The “switch” for selecting partial drain times, therefore, may be either a part of a bath controller 120 or it may be any other common type of switch including hardwired switches. Software switches, as used herein the described embodiment, in which an operator provides a numerical selection responsive to a program query are used to specify the partial drain time or the adjustment to the initially programmed partial drain time.
In operation, valve controller 102 includes a processing unit 102 a that receives the partial drain time signal 118 from the bath controller 120 and stores a corresponding drain time in a store 102 b formed within the valve controller 102. Logic circuitry 102 c within valve controller 102 is operable to provide the operating logic for processing by a processing unit 102 a.
Processing unit 102 a also is coupled to receive a bath increment signal 122 from bath controller 120. Bath controller 120 transmits the bath increment signal 122 after each batch cycle is complete as indicated by a robotic action to remove a wafer lot.
Upon receiving the bath increment signal 122, processing unit 102 a communicates with logic circuit 102 c to transmit a valve control signal 126 to the valve 104 to cause the valve to open. After a specified period, processing unit 102 a transmits the valve control signal 126 to cause the valve 104 to close. The specified period is approximately the same as the period represented within the partial drain time signal 118 that was last received by the processing unit 102 a from the bath controller 120. In an alternate embodiment, processing unit 102 a merely holds a voltage level on the line connecting the valve controller 102 to the valve 104 to a specified logic state (voltage level) until the valve 104 is to be closed. Here, the valve stays open only while a specified voltage level is being received as valve control signal 126.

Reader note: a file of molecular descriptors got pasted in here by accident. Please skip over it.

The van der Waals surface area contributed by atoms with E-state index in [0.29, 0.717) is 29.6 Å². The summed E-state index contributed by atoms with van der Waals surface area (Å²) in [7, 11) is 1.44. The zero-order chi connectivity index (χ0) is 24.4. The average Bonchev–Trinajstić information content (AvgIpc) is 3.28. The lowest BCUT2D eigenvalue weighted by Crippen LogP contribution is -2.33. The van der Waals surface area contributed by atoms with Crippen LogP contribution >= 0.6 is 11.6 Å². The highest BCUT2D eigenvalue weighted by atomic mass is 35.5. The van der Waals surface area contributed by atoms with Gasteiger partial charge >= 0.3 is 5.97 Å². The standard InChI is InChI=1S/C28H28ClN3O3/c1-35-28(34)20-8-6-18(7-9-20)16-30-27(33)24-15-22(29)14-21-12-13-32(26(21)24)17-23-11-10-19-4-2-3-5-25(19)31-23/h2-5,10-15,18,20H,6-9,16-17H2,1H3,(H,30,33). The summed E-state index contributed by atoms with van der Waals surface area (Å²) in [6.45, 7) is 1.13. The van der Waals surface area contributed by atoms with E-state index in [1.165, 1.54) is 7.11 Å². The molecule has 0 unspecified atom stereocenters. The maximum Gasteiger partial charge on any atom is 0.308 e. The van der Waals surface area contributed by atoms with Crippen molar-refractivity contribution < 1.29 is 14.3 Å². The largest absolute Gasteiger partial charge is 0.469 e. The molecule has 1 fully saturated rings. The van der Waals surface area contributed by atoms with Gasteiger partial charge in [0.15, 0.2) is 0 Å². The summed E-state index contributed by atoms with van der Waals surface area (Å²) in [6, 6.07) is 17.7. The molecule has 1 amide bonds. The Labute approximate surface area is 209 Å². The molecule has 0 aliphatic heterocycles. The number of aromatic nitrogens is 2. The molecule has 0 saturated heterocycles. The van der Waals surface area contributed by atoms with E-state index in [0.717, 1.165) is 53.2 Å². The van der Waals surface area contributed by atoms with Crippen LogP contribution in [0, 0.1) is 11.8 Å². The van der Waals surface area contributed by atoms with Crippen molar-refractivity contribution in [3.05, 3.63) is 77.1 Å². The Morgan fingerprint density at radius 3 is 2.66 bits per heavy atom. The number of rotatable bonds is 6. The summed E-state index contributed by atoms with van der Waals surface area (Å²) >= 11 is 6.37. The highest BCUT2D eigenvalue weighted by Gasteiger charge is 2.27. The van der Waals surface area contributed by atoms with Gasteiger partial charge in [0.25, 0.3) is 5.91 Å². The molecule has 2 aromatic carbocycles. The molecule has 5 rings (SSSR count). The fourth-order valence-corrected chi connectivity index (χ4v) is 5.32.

FIG. 2 is a logic flow diagram illustrating a method for operating a chemical bath for nitride strip processes. Referring now to FIG. 2, the chemical bath 106 of FIG. 1 is filled with fresh chemicals to form a solution within the bath 106 (step 202). In the preferred embodiment of the invention, the fresh chemicals include phosphoric acid that is selective to the oxide. The bath solution also includes chemicals that are selective to the nitride to strip the nitride from the semiconductor wafers that are to be dipped within the bath 106. In the described embodiment, the phosphoric catalyzes the silicon nitride reaction with water to strip the nitride and to produce silicon dioxide as a byproduct. The chemicals are received by the chemical bath 106 from a chemical supply 114 of FIG. 1. A controller 110 is operable to open a valve system 112 and to cause a pump to conduct fresh chemicals into the chemical bath and to close the valve system 112 whenever a specified signal is received.
After the bath 106 is filled to a specified level (as determined and controlled by a chemical supply system having a fluid sensor), the temperature is increased to a select temperature (step 204). In the described embodiment, the select temperature is 150 degrees Celsius. After the bath temperature reaches the select temperature, the phosphoric acid may be too strong for the nitride strip process and may etch too much oxide. Accordingly, the bath 106 is seasoned by allowing it to etch a dummy lot of nitride wafers (step 206). Each time a nitride strip is performed, the silicon content is increased in the chemical solution of bath 106 as a byproduct of the nitride strip process step. The increased silicon solution serves to reduce the oxide etch rate.